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Biden-Trump rematch lacks punch

In March 1971, I spent several hours in a dentist’s waiting room, dreading the impending torture of the drill. The only compensation were the handy American magazines, full of arguably the most anticipated sporting event in history—the Big Fight between Joe Frazier and Muhammad Ali.

Both were undefeated champions: Ali was returning from the wilderness after four years having being stripped of his heavyweight title for refusing the military draft; in his absence, Frazier had emerged as the greatest boxer around. Beyond the boxing, there was an immense cultural rizz that divided public consciousness: Ali the anti-establishment hero, a conscientious objector; Frazier a war supporter. Not just a packed Madison Square Garden but a closed-circuit and free television audience of 300 million waited for Ali’s famed shuffle and Frazier’s killer left hook. In the event, Frazier won in 15 rounds. Ali would avenge the defeat in a 1974 rematch and in the ‘Thrilla in Manila’ in 1975 but by then the world, as is its wont, had moved on; the Vietnam war was over and the oomph had gone out of the contest.

Fifty years on, Americans are doomed to suffer a different rematch: Joe Biden versus Donald Trump, the latter having emerged as the presumptive Republican nominee on Super Tuesday, or Super Snoozeday as one wag remarked, given its dull predictability. Nobody, but nobody, wants this rematch: twenty per cent of American voters have been classified as “double haters”: they hate both Trump and Biden, only they cannot tell who they hate more. Yet it is a supreme irony that this most powerful and talented of all nations has no better choice on offer.

Biden’s main problem is that he has celebrated too many birthdays: he will be 82 if inaugurated again. His recent state of the union address was celebrated not so much for its content but for the fact that he did not trip on the way to the rostrum. Yet he had no serious contender for the Democratic nomination. Besides the deference to incumbency, there is a broad understanding that Biden has done a steady job in a troubled post-Covid landscape, even if that is rarely communicated. In addition, there is Biden’s claim that he is the only one capable of beating Trump. Yet he is up against the young and the progressive Democrats, besides the Arab Americans, for his overly forgiving attitude towards Israel.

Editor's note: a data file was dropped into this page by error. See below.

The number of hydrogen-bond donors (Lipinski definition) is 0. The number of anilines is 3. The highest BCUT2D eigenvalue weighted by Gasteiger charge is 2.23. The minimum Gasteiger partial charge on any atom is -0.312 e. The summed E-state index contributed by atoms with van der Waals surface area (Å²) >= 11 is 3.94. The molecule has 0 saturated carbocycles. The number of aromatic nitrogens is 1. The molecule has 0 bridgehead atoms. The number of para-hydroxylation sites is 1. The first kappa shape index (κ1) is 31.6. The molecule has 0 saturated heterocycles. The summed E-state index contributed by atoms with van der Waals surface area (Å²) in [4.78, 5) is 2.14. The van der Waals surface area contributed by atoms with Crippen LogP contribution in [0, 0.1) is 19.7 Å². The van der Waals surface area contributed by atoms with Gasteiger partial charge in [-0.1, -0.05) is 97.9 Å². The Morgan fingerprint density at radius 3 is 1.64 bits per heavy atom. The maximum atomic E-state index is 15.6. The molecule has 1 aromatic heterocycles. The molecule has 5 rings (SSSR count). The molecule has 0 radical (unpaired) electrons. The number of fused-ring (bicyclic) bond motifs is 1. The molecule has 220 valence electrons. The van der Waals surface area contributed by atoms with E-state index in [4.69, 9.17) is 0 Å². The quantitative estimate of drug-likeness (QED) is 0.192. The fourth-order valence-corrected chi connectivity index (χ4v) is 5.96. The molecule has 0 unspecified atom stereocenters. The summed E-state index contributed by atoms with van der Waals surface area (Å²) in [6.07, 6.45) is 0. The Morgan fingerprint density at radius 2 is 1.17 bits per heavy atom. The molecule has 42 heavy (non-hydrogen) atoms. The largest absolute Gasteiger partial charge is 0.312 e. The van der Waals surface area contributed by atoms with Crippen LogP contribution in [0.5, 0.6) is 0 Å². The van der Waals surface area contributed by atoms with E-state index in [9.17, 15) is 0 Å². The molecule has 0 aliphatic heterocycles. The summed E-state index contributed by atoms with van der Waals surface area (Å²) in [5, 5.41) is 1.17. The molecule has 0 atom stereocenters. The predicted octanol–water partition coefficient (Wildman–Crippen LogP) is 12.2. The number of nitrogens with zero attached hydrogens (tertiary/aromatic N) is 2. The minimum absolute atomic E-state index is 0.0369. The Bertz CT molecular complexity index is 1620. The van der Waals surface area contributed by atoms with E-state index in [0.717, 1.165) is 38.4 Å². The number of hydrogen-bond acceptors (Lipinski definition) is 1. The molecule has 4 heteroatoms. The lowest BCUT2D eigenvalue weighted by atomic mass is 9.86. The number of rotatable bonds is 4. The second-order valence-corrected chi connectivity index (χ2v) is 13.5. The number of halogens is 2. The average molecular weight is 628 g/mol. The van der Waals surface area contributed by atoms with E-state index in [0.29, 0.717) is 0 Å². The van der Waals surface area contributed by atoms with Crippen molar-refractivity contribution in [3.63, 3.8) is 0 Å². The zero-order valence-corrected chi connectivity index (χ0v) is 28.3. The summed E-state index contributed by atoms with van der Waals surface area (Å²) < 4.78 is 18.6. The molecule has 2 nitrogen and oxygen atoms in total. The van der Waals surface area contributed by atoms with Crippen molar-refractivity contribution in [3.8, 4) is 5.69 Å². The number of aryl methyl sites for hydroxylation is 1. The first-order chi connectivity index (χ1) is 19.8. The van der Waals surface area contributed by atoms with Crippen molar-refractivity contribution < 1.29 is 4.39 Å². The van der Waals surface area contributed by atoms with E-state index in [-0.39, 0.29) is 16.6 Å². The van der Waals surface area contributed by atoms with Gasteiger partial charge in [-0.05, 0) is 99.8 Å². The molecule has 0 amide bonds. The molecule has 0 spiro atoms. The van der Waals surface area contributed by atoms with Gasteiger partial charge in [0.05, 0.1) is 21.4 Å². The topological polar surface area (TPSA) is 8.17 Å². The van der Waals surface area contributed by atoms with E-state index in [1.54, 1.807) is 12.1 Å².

In the other corner is the highly divisive and provocative Trump. Despite his attempted January 6 insurrection, and facing 91 felony charges in four indictments, he has practically pocketed the Republican nomination and polls give him the edge against Biden. The dream boy of the New York elite is also a champion populist appealing to base instincts by espousing racism, white supremacist thought and anti-immigrant rhetoric as it suits him. His loyal MAGA constituency that voted for him in 2020 is still solidly behind him.

Things are expected to go all the way to 15 rounds. Indications are that only about one lakh uncommitted voters in five or six swing states will ultimately decide the presidency. Biden’s best bet might be Trump himself: Americans may baulk at giving him the White House again, especially if by then he is a convicted felon.

Meanwhile, the seatbelt signs are on. Trump’s gibes, not half as witty as Ali’s ditties, are plumbing new depths: he recently mimicked Biden’s stutter. A presidential debate, if it takes place, will have fireworks too, though unlikely to match the thrill of 1974 Frazier-Ali brawl in the ABC studio, when the two champs ended up wrestling on the floor on live television. Still, it’s a thought.


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